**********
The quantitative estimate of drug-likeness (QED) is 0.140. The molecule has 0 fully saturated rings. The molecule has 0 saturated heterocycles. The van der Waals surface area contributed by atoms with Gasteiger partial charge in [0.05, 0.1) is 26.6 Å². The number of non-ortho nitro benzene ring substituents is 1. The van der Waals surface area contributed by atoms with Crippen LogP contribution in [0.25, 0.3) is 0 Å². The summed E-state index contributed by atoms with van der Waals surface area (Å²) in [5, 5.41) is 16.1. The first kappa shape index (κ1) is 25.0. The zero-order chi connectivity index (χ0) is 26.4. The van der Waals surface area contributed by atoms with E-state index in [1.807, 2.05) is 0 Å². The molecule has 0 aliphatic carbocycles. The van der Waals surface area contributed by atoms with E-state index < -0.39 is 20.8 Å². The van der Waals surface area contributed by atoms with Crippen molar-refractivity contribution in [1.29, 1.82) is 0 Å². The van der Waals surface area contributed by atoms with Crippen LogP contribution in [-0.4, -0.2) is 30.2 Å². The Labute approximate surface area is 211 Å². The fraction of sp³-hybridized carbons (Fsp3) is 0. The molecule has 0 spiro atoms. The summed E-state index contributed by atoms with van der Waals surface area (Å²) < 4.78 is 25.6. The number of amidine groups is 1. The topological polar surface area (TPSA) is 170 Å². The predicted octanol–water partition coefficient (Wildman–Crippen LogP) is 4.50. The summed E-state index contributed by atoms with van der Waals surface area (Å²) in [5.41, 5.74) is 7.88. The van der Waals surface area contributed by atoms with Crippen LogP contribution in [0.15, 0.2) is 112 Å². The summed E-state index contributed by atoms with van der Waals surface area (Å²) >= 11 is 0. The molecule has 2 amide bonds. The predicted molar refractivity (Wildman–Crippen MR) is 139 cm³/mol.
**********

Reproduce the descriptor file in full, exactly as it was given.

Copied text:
The quantitative estimate of drug-likeness (QED) is 0.140. The molecule has 0 fully saturated rings. The molecule has 0 saturated heterocycles. The van der Waals surface area contributed by atoms with Gasteiger partial charge in [0.05, 0.1) is 26.6 Å². The number of non-ortho nitro benzene ring substituents is 1. The van der Waals surface area contributed by atoms with Crippen LogP contribution in [0.25, 0.3) is 0 Å². The summed E-state index contributed by atoms with van der Waals surface area (Å²) in [5, 5.41) is 16.1. The first kappa shape index (κ1) is 25.0. The zero-order chi connectivity index (χ0) is 26.4. The van der Waals surface area contributed by atoms with E-state index in [1.807, 2.05) is 0 Å². The molecule has 0 aliphatic carbocycles. The van der Waals surface area contributed by atoms with E-state index < -0.39 is 20.8 Å². The van der Waals surface area contributed by atoms with Crippen molar-refractivity contribution in [1.29, 1.82) is 0 Å². The van der Waals surface area contributed by atoms with Crippen LogP contribution in [-0.4, -0.2) is 30.2 Å². The Labute approximate surface area is 211 Å². The fraction of sp³-hybridized carbons (Fsp3) is 0. The molecule has 0 spiro atoms. The summed E-state index contributed by atoms with van der Waals surface area (Å²) < 4.78 is 25.6. The number of amidine groups is 1. The topological polar surface area (TPSA) is 170 Å². The predicted octanol–water partition coefficient (Wildman–Crippen LogP) is 4.50. The summed E-state index contributed by atoms with van der Waals surface area (Å²) in [5.41, 5.74) is 7.88. The van der Waals surface area contributed by atoms with Crippen LogP contribution in [0.15, 0.2) is 112 Å². The summed E-state index contributed by atoms with van der Waals surface area (Å²) >= 11 is 0. The molecule has 2 amide bonds. The predicted molar refractivity (Wildman–Crippen MR) is 139 cm³/mol.